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‘Alma’ Review: A Typical But Enchanting Immigrant Story

Luz Lopez and Karina Beleno Carney in "Alma"
Luz Lopez and Karina Beleno Carney in "Alma" By Courtesy of Nile Scott Studios
By Jacob R. Jimenez, Crimson Staff Writer

Benjamin Benne’s “Alma” is a classic drama of the immigrant family with a nod to the mystical. Directed by Elena Velasco, Central Square Theater’s production runs through March 26.

Set at the dawn of the Trump era, “Alma” recounts the story of mother and daughter Alma and Angel as they argue the night before Angel’s SAT. Alma immigrated to California while pregnant with Angel and promised to make all of her daughter’s dreams come true — but Angel’s dreams were really Alma’s dreams. With the election of Donald Trump, Alma is threatened with the increased threat of deportation. The play explores that imminent risk and the indirect way it causes tension in the home.

Although “Alma” opens with a mystical dramatization of the mother-daughter bond and contains mystical happenings throughout, the bulk of the play follows a predictable drama between immigrant mother and naturalized daughter in the United States. Angel corrects her mother’s English, and Alma reprimands her daughter for eating Hot Cheetos instead of the rice and beans she made for her. Angel wants to be a zoologist; Alma wants her to be a doctor. The two characters trade this typical back and forth dialogue for an hour, leaving the audience longing for something more.

Karina Beleno Carney (“Alma”) keeps the audience engaged by committing to her physical performance. Carney runs, jumps, and dances across the stage for the hour-long family feud, often spouting her lines out of breath or from the floor.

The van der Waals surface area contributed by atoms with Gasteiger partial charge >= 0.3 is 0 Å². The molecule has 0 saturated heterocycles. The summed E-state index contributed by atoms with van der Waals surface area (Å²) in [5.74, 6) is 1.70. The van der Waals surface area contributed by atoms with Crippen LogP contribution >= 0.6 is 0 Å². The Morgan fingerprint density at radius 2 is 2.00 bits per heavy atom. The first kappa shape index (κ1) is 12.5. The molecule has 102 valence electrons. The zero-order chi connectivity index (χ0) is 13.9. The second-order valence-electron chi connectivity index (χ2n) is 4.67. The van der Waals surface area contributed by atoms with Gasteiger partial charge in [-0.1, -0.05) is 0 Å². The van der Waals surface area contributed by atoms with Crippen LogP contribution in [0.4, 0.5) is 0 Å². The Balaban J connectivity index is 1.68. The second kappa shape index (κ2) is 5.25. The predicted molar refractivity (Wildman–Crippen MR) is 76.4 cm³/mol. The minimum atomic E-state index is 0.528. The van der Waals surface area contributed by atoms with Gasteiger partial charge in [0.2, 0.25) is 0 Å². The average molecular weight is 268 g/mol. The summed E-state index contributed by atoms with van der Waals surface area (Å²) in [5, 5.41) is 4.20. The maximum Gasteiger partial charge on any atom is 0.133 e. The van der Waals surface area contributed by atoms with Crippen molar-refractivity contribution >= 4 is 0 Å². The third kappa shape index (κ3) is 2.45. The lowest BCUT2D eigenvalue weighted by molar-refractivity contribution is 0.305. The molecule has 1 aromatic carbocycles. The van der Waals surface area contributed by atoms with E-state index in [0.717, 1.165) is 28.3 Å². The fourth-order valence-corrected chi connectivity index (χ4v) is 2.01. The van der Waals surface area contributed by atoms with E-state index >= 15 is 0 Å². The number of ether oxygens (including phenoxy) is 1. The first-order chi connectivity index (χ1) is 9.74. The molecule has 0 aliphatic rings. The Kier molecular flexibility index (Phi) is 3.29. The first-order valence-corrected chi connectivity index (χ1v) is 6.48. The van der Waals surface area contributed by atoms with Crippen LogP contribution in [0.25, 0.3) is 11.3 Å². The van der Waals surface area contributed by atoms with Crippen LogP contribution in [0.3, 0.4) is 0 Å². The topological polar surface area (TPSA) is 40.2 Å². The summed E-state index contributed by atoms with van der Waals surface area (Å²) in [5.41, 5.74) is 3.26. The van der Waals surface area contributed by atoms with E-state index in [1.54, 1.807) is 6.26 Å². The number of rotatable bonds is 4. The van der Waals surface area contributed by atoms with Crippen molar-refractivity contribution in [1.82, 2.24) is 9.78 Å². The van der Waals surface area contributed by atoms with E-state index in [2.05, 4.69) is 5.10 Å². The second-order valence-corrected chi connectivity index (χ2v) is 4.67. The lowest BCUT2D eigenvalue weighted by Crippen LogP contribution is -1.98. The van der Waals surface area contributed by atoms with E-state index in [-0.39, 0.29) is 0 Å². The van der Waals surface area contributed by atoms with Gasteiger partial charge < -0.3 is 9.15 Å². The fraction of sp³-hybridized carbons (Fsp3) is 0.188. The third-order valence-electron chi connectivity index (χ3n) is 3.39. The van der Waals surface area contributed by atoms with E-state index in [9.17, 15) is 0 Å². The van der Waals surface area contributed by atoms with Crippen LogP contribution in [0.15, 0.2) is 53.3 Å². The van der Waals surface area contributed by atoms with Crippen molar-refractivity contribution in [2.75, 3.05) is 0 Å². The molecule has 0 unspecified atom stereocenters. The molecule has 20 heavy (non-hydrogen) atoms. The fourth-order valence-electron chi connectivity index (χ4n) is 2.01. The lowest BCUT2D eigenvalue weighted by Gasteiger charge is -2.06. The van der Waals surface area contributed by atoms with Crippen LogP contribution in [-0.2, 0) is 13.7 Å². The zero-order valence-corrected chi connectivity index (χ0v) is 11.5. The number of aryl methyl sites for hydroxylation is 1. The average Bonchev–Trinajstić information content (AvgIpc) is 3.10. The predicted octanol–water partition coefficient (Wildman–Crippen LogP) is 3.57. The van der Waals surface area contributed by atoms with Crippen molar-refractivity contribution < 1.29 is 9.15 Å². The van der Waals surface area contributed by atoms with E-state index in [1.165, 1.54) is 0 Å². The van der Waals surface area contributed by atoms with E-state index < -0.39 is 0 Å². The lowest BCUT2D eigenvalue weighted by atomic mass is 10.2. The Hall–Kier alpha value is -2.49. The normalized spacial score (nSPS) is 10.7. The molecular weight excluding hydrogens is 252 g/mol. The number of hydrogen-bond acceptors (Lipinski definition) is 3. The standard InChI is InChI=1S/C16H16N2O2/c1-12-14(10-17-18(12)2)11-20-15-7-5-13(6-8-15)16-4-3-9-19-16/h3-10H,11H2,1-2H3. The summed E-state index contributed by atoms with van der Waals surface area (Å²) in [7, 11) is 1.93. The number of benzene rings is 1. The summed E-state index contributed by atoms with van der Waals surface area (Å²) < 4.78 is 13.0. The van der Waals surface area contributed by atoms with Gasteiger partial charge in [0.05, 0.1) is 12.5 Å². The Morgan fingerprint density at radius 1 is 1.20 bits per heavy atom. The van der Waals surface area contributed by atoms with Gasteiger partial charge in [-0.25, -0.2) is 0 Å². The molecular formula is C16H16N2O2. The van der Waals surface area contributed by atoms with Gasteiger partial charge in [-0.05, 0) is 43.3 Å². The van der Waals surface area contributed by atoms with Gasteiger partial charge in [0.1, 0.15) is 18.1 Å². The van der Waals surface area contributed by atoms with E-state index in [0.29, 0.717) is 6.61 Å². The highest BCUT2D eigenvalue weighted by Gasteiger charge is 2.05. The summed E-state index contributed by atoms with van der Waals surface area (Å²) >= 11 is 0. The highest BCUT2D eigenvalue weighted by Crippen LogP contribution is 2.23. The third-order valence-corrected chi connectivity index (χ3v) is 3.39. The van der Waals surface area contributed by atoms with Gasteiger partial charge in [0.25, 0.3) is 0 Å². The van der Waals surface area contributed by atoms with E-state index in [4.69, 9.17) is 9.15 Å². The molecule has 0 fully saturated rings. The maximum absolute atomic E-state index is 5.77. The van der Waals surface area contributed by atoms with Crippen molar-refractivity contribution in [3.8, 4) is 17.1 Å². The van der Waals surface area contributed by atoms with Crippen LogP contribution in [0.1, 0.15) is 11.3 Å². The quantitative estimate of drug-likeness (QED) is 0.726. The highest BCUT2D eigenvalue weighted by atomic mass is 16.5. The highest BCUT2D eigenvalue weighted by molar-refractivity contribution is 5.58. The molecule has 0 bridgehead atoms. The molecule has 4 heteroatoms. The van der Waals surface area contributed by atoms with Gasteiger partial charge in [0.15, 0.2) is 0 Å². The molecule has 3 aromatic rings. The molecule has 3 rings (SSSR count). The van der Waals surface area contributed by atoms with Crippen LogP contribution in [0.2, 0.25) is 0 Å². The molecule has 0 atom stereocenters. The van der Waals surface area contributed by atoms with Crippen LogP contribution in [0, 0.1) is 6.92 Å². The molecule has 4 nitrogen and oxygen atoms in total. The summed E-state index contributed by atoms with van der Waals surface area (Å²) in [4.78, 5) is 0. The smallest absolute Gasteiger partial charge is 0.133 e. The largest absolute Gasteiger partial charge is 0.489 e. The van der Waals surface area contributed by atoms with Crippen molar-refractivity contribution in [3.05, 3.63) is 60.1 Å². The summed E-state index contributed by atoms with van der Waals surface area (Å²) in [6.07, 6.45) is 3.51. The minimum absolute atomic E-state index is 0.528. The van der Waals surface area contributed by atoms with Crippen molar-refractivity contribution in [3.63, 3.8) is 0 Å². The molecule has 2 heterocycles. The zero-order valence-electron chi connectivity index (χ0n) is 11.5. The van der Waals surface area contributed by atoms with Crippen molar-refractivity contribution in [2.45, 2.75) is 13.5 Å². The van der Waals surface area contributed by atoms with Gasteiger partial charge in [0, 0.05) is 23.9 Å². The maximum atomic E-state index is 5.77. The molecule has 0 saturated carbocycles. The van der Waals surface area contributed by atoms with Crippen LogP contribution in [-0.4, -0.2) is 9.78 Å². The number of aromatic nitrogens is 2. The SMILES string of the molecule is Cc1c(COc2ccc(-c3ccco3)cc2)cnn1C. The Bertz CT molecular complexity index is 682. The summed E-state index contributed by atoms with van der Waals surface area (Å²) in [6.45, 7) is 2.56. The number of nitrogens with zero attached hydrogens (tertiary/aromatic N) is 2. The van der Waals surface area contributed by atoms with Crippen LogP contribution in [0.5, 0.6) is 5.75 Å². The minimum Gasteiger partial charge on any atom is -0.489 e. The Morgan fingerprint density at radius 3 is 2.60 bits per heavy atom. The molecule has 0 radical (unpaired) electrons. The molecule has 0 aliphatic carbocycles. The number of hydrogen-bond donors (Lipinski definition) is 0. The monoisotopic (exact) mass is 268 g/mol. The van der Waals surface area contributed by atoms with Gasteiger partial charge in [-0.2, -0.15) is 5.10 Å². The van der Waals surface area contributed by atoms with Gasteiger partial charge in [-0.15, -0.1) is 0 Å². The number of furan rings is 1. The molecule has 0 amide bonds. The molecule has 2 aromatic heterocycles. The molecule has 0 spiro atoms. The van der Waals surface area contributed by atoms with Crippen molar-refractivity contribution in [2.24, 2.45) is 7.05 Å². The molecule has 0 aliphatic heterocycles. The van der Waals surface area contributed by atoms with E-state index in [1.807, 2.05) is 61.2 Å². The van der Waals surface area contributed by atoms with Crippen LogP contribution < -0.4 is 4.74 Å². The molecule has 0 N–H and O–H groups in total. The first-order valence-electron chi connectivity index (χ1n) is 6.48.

Playing the immigrant mother masterfully, Carney performs well-executed Mexican household Spanglish throughout the show. This element was essential to the play’s authenticity, overseen by dialect coach Cristhian Mancinas-García. Carney’s mastery of the language was enhanced not just by the words she said but also the words she omitted, calling a drawer, glass, or refrigerator the “thingy” for her lack of English fluency.

Luz Lopez (“Angel”) embraces the challenging role of rebellious daughter, expressing love and hate at the same time. While the script was jarring, throwing Angel at odds with her mother at one moment and begging Alma to sing a song the next, Lopez eases the transitions for a compelling portrayal of an emotional teenager. Even the typical and disappointing reveal of Angel’s secret midway through the show is alleviated by Lopez’s believable delivery. Both Carney and Lopez divert attention away from a stereotypical script into a heartfelt and emotive experience of mother and daughter.

“Alma,” however, cannot be dismissed as a typical immigrant drama because of its hints at magical elements. The TV repeatedly turns on to Trump election coverage without the touch of the remote, the power goes out at the peak of the play, and the stage splits in half as Alma and Angel consider the possibility of separation in the coming years. Director Elena Velasco succeeded in centering these metaphysical elements of the play from the outset.

Lighting designer Andrea Sofia Sala created multiple environments and effects in one space. The stage was covered in lights to reflect Alma’s immigration story and her strange dream at the end of the play. Alma and Angel initiate the drama in a ritualistic breath procession, illuminated only by the superficial starry night. Sala and Velasco emphasize this scene with the dynamic lighting of the stage and the slow pace of the actors’ entrances. While the play may have been improved with a deeper embrace of the supernatural elements to divert from the predictability of the plot, Sala and Velasco made these few moments visually pop.

Central Square Theater’s production of “Alma” brings an instantly recognizable immigrant story to the stage in a real-time family drama. While the plot is driven by sometimes stereotypical dialogue, the true events of the story are a moving reminder of the hardship of immigrant life in the United States. “Alma” is a story as important now as it was back in its 2016 setting.

—Staff writer Jacob R. Jimenez can be reached at

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